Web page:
French design

Jean Schlumberger french jewellery designer

Jean Schlumberger (1907–1987), one of the most accomplished artists of the twentieth century, produced objects of unrivalled beauty. He was a man of exquisite taste, a jeweller who created extraordinary jewelled statements with a feeling of depth and life. Read More →

Marcel Guillemard featured image

Marcel Guillemard (1886 – 1932) was a French decorator and furniture designer. He was born and professionally active in Paris.Read More →

Louis Rault coin featured image

Louis Rault (1847 – 1903) was a French Sculptor, engraver, silversmith and jewellery designer.Between 1868 and 1875, Rault worked in the Boucheron workshop on the Place Vendôme in Paris. At the end of the nineteenth century, he set up a workshop where he produced silver and jewellery in the Art Nouveau style.Read More →

Jean Boris Lacroix Pair of Table Lamps Model 316, Designed 1958, for Luminalite

Boris-Jean Lacroix (1902-1984) was a French Lighting Designer born in Paris. Biography Lacroix was aRead More →

Rug designed by Eric Bagge featured image

Eric Anthony Bagge (1890 – 1970) was a French architect and designer. He was born in the town of Antony, near Paris.Read More →

Paul Poiret and Models

In the early decades of the 20th century, Paul Poiret was a crucial figure in the French fashion industry, notably by adding a deep oriental flavour and rich colours to contemporary clothing. Read More →

Charlotte Cabinet by Martine Bedin

Bedin was one of the founders of the avant-garde Memphis group in Milan in 1981. Also, she has worked as an architect, industrial designer and professor. Her work is held in many important museums and private collections. Bedin’s aesthetic is typically colourful and self-consciously kitschy.Read More →

Hermine the 'Otter' created in bronze

Jan and Joel Martel (1896 – 1966) were twin brothers and French sculptors. They were born in Nantes and active in Paris. Cement, glass, steel, mirrors, ceramics, lacquers, and synthetics were all used in their projects.Read More →

Jean Patou fashion designer

One of Patou’s most famous customers was the French tennis champion Suzanne Lenglen, whom he dressed both on and off the court. This lean and active young woman epitomised the 1920s “new woman.” She created a furore in 1921 when she wore Patou’s knee-length pleated skirt, which revealed much of her legs when she ran. The headband she wore while playing tennis was widely copied by women throughout the 1920s for day and evening wear.Read More →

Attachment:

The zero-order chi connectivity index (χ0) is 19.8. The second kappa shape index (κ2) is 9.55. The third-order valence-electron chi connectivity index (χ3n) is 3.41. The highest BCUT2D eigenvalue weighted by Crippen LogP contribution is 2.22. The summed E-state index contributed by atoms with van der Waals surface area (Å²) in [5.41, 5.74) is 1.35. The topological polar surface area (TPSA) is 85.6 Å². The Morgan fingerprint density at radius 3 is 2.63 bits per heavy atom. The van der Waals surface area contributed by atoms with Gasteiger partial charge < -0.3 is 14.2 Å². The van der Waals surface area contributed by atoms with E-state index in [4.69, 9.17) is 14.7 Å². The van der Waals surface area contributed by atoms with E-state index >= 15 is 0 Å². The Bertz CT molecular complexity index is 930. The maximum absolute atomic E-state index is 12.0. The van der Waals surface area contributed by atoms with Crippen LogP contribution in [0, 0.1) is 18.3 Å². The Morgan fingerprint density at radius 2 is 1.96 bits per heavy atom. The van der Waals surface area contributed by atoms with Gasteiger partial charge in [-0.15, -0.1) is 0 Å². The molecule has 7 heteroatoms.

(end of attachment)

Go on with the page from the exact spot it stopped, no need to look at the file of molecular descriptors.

He was an engineer at Tompson before setting up the small electrical firm Perfécla (Perfectionnement de I’Ecla), regularly working with architects and designers, including Pierre Chareau, and André Lurcat, René Herbst, and architect Robert Mallet-Stevens. For the latter, he produced the widely published 1929 lighting fixture designed by Francis Jourdain in the form of a suspended concave metal ring projecting rays onto the ceiling and reflecting a soft indirect light elsewhere. Read More →

Its members included Pierre Chareau, Raymond Templier, Dominique (André Domin and Marcel Genevriere), and Pierre Legrain. In 1926 and 1927, they showed their work as the Groupe des Cinq at Galerie Barbazanges, Paris. The gallery, at 109 rue du Faubourg St. Honoré, was designed by André Lurcat. The association is not to be confused with Les Cinq.Read More →

Pierre Legrain handkerchief box

He submitted cartoons in 1908 for Paul Iribe’s satirical reviews Le Témoin, L’Assiette au beurre, Le Mot, and La Baionnette. Iribe invited Legrain to collaborate with him on projects including furniture and interior design, jewelry for Robert Linzeler, and dress designs for Paquin.Read More →

Claude Montana featured image

Montana’s career in fashion began almost accidentally; he moved to London in the early 1970s “to escape studying,” having no plans and no work visa. Raising money by selling rhinestone-studded papier mache jewellery, he met a Vogue editor by happenstance and had his work featured in the magazine. Read More →

Art Nouveau

It has been said about fashion today that “everything old is new again.” This isRead More →

Maison Gripoix costume jewellry

Maison Gripoix, a French costume jeweller, was located in Paris. Around 1890, Maison Gripoix sold glass beads and buttons wholesale. Subsequently, specialised in handmade imitations of precious and semi-precious jewels, including parures for Sarah Bernhardt.Read More →

Daybed Jacques Hitier featured image

He specialised in developing industrial furniture for public contexts like schools and government buildings after WWII. He exhibited his whole body of work at both the Salon des Artistes Décorateurs and the Salon des Arts Ménagers. Hitier also created luxury and high-end home furnishings.Read More →

Richard Peduzzi on stage

Richard Peduzzi (b.1943) is a French painter and scenic furniture designer. Education He studied drawingRead More →

Pierre Paulin Tongue Chair featured image

He was active in research for the government-sponsored Mobilier International. His first plastic object was the 1953 Chair 157 in polyester, ABS, and elastomers produced by Artifort of Maastricht. Around 1955, he was one of the first to work in elasticised fabrics for Thonet and subsequently for Artifort.Read More →

Andre Hermant Table 1937, France

In 1936, he became a member of UAM (Union des Artistes Modernes); after World War II, he participated in the reconstruction of the port of Le Havre under the direction of architect Auguste Perret.Read More →

Suzanne Guiguichon

Suzanne Guiguichon was a French furniture designer and decorator. She was born and worked in Paris. Since 1929 she worked as a designer with Maurice Dufrene at the Galeries Lafayette design studio La Maitrise in Paris. Most of the furniture, clocks, lighting, fabrics, rugs, accessories Guiguichon designed anonymously.Read More →